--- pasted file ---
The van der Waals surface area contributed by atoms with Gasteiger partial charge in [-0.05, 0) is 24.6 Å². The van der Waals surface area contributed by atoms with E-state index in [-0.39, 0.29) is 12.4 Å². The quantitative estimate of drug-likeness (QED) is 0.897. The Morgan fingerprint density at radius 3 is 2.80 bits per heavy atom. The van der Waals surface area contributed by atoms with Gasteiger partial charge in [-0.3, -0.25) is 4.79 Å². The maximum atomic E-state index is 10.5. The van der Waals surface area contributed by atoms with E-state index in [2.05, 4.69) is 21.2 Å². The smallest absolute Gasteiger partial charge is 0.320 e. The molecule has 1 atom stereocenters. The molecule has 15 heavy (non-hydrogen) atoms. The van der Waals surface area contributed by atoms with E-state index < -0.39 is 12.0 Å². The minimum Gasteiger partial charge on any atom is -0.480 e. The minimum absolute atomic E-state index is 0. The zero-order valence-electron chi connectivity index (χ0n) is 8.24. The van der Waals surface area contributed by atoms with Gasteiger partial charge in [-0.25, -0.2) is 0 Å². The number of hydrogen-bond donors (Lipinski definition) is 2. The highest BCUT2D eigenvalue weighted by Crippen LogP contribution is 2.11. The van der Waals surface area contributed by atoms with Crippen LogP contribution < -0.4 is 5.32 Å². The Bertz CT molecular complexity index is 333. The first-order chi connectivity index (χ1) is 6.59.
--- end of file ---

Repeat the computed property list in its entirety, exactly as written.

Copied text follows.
The van der Waals surface area contributed by atoms with Gasteiger partial charge in [-0.05, 0) is 24.6 Å². The van der Waals surface area contributed by atoms with E-state index in [-0.39, 0.29) is 12.4 Å². The quantitative estimate of drug-likeness (QED) is 0.897. The Morgan fingerprint density at radius 3 is 2.80 bits per heavy atom. The van der Waals surface area contributed by atoms with Gasteiger partial charge in [-0.3, -0.25) is 4.79 Å². The maximum atomic E-state index is 10.5. The van der Waals surface area contributed by atoms with E-state index in [2.05, 4.69) is 21.2 Å². The smallest absolute Gasteiger partial charge is 0.320 e. The molecule has 1 atom stereocenters. The molecule has 15 heavy (non-hydrogen) atoms. The van der Waals surface area contributed by atoms with E-state index < -0.39 is 12.0 Å². The minimum Gasteiger partial charge on any atom is -0.480 e. The minimum absolute atomic E-state index is 0. The zero-order valence-electron chi connectivity index (χ0n) is 8.24. The van der Waals surface area contributed by atoms with Gasteiger partial charge in [-0.25, -0.2) is 0 Å². The number of hydrogen-bond donors (Lipinski definition) is 2. The highest BCUT2D eigenvalue weighted by Crippen LogP contribution is 2.11. The van der Waals surface area contributed by atoms with Crippen LogP contribution < -0.4 is 5.32 Å². The Bertz CT molecular complexity index is 333. The first-order chi connectivity index (χ1) is 6.59.